Things to Check When Shopping for Identity Theft Protection Services

This week is part one of a three part series on things to check when shopping for Identity Theft Services. Many companies and organizations sell services that promise to “protect your identity.” Identity theft services may be able to help you detect identity theft quicker than you could yourself so that you can take action to prevent further damage. Some services provide software or other technology to safeguard the personal information in your computer from ID thieves (though you can easily install antivirus and antispyware software yourself). And some services help victims resolve problems caused by identity theft. But, as Consumer Federation of America (CFA) has reported, the claims that some identity theft services make are exaggerated or misleading, and it’s not always easy to tell from their Web sites and advertising exactly how these services work, how much they cost, or what protection or assistance they really offer.

This checklist was developed by the CFA’s ID Theft Service Best Practice Working Group (which includes identity theft service providers and consumer advocates) to help Americans look for identity theft services that follow good practices. The Consumer Federation of America (CFA) is an association of non-profit consumer organizations that was established in 1968 to advance the consumer interest through research, advocacy, and education. Today, nearly 300 of these groups participate in the federation and govern it through their representatives on the organization’s Board of Directors.

Here are the first 3 tips about what to check when shopping for Identity Theft Services:

(1) Do the claims on the identity theft service’s Web site or in its advertisements make you think that the service will completely protect you against identity theft? If the answer is yes, steer clear! No one can absolutely protect your personal information from being stolen or fraudulently used, and identity theft service providers that follow good practices won’t imply that they can.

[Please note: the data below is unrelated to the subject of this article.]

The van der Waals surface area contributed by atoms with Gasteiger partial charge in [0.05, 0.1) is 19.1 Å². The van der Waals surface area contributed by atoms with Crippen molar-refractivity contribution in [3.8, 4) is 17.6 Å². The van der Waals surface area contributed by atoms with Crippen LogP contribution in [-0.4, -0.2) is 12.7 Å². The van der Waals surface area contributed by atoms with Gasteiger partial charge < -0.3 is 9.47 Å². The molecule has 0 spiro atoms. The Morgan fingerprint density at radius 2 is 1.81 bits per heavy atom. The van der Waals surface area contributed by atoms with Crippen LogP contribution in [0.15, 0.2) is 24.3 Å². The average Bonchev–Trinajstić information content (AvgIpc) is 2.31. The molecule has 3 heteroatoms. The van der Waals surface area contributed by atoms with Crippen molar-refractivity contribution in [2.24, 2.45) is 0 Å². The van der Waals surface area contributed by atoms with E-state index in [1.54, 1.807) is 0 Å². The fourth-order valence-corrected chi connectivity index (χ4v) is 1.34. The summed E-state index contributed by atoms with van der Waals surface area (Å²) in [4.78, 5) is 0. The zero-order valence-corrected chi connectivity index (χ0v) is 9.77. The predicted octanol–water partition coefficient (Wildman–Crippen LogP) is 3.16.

(2) Does the identity theft service use scare tactics to try to get you to enroll? If the answer is yes, steer clear! While identity theft is a serious problem, not everyone is or will become a victim, and the impact of identity theft varies. For instance, if someone steals your credit card number and uses it, you’re not liable for more than $50, and most credit card issuers won’t make you pay anything if you report the problem as soon as you discover it. Other identity theft problems can be harder to fix. Identity theft service providers that follow good practices won’t exaggerate the likelihood of becoming a victim or the harm that identity theft causes.

(3) Does the identity theft service make basic information about the company easy to find on its Web site? If the answer is no, steer clear! Identity theft service providers that follow good practices will provide basic information such as the company name, the physical location of its headquarters, and how to contact it or its product distributor directly for answers to questions.

One of the best things you can do to protect your identity is shred your personally identifying information. HV Shred is an on-site service that makes that process simple and cost effective more at

by Judith